Celebrity Twitter accounts - who cares?

Everybody is on Twitter these days, but almost nobody is interesting - especially Tweets by famous people.


  1. I think Twitter is one step beyond where we are in this blog. They established a successful process, but they haven't figured out how to make that next step. Either being useful, or interesting. So far, the only Tweets I care about following are from professional comedians. Bill Simmons and Aaron Karo.

  2. Every celebrity and athlete has a Twitter account. But none of them use it well. I read through Kevin Love's Twitter (name is Kevin_Love) because he's perhaps the most famous athlete Tweeter after breaking the news of Kevin McHale's firing. There is not a lot worth reading on there beyond the occasional joke. He does interact with his followers, but that doesn't appeal to me.

    I have to wonder if there is any value to celebrity Twitters at all? The only reason I'd like Twitter is to interact with my friends, or to read funny stuff. So far only Simmons delivers good material consistently (name is sportsguy33).

    Aaron, didn't you say you un-followed both Merriman and Cromartie on the Chargers? Is everything on Twitter drivel?

  3. Aaron, can you say a few more lines about what you think that next step is, and how that relates to what our blog does? Have we got more going on in terms of content, but don't have the delivery figured out?

    And what's the better position to be in?

  4. Yes, I unfollowed Merriman, Phillips, and Cromartie because I didn't care about them working out on the beach or blasting their abs.

    Royce, I think you're pretty close. Twitter has the structure and system, but lacks in content, meaning that if they don't make a fundamental change, they will flame out. We are working on the content, but are nowhere close in terms of delivery. I think they are closer to being successful, but right now the creators of Twitter won't be responsible for future success. It will be society finding an ideal use for which Twitter is optimal. The closest thing is athletes and celebrities having a forum to bypass the media and speak directly to fans. There is a market for that, but I don't think it can survive on that alone. I think Steve Nash announcing accepting a contract extension via Twitter is where Twitter is helpful.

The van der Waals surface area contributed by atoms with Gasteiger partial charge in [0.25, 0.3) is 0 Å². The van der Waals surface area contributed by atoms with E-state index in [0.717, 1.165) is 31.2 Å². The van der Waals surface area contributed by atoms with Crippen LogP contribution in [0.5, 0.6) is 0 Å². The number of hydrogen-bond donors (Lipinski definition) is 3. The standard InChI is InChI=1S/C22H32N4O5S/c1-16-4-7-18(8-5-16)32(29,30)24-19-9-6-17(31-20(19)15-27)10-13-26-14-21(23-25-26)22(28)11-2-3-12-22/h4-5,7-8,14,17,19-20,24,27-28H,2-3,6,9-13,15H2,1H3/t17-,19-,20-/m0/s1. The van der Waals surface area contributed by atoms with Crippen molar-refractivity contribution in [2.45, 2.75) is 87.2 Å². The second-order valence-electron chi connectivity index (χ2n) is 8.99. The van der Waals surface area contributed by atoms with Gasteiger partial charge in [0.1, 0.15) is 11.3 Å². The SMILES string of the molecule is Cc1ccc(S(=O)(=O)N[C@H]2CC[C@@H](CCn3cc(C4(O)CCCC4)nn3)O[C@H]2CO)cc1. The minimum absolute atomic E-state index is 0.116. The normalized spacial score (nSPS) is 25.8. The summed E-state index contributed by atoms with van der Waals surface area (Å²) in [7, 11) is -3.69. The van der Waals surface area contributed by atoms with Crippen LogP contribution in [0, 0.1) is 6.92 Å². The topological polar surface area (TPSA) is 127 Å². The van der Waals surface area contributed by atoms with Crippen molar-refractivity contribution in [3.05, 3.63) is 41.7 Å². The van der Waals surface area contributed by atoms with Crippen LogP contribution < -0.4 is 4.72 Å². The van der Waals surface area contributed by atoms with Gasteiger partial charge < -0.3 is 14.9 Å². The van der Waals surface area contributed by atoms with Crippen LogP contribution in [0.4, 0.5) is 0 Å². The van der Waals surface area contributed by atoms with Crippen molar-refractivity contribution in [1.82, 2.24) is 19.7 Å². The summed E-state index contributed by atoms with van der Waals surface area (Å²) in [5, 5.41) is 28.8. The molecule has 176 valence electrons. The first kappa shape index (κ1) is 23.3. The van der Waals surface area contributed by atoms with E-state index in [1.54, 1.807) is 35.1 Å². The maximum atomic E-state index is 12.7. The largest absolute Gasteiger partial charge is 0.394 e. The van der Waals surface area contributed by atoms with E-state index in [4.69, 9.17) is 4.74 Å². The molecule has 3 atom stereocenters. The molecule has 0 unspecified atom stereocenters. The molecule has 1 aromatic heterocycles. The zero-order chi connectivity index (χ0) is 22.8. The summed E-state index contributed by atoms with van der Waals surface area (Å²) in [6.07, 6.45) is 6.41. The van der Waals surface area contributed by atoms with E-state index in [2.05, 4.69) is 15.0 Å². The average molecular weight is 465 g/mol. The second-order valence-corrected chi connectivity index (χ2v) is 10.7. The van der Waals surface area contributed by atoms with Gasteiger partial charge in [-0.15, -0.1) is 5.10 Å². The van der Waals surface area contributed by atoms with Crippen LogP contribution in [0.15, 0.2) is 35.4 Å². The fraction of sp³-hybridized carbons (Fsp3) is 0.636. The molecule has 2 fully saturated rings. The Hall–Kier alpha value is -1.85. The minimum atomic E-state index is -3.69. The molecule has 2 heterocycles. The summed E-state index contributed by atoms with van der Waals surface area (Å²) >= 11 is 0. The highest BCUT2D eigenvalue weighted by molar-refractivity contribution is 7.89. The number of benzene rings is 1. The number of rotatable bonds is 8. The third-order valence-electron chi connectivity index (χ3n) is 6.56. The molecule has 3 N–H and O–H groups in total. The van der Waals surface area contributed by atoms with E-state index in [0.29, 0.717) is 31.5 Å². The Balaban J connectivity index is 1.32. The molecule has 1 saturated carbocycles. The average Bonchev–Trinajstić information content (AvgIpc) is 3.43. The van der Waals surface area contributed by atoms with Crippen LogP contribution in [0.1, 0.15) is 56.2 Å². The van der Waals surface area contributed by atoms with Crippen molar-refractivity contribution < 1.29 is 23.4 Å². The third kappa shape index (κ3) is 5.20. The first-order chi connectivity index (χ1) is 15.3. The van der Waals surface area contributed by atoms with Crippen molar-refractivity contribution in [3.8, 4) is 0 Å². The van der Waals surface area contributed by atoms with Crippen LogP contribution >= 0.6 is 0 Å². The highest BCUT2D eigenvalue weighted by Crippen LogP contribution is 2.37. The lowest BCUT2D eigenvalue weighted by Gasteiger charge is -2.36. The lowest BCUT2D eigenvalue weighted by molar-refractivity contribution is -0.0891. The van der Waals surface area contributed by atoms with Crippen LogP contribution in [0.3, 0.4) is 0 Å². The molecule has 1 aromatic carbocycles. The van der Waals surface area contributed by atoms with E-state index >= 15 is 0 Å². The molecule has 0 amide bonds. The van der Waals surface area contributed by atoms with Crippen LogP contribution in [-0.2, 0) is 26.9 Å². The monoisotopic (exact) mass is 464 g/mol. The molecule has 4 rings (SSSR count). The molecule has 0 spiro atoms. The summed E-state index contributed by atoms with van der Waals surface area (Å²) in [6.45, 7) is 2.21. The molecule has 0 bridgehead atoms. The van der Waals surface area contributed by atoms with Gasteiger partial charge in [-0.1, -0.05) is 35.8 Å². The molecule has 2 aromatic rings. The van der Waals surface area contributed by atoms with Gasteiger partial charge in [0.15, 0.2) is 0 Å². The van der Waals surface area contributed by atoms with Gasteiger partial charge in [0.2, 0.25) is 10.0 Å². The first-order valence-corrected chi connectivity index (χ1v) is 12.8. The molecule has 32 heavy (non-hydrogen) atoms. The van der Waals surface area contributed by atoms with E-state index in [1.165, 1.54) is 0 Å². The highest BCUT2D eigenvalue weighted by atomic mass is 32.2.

I also think there is opportunity to report recent news, pass on relevant links, and share a thought, in our current "quick sound byte" society. I read the headlines on Yahoo! and Google News every day, and maybe click on a couple articles. Fark and Digg are a little overwhelming. But I don't mind getting my off-season sports news 140 characters at a time.

  5. I hate to make this a running Simmons blog, but I'd say Simbo (yes, I just did that) serves as a really interesting template for the current interaction of media. He posts a regular humor blog/column which is an extended version of his thoughts. He incorporates reader feedback and questions regularly. His Twitter is a testing ground for one-liners and random links that don't necessarily fit into full topics for a blog/column. He also records a range podcasts with guests, each of which covers a specific topic with a unique viewpoint from the guest. Finally, he's written two books which serve as in-depth discussions of topics which he's accumulated a large body of work and thought on.

    I think that's a pretty interesting study of the way popular writing and creative content is distributed nowadays, no? He's direct readership interaction - the middle man is ESPN, but only because he's so successful that they wanted to purchase him. Only 1 of his 4 formats requires a publisher.

    By the way, what happened to his "4 Tweets a day limit"? Dude posted like 18 times about a recent Red Sox game. Simmons, please don't turn into Shawne Merriman or Antonio Cromartie. I don't want to hear if you blasted your abs.

  6. Bill Simmons has a pretty good take on Twitter. I feel this is pretty much in line with the point I was trying to make, but he is a little more direct and concise.

    The opportunity for Twitter is out there, but not for social networking, for instant, quick-hit, analysis-less news.

    Now I'm wondering if I got most of my ideas regarding Twitter from listening to so many of his podcasts?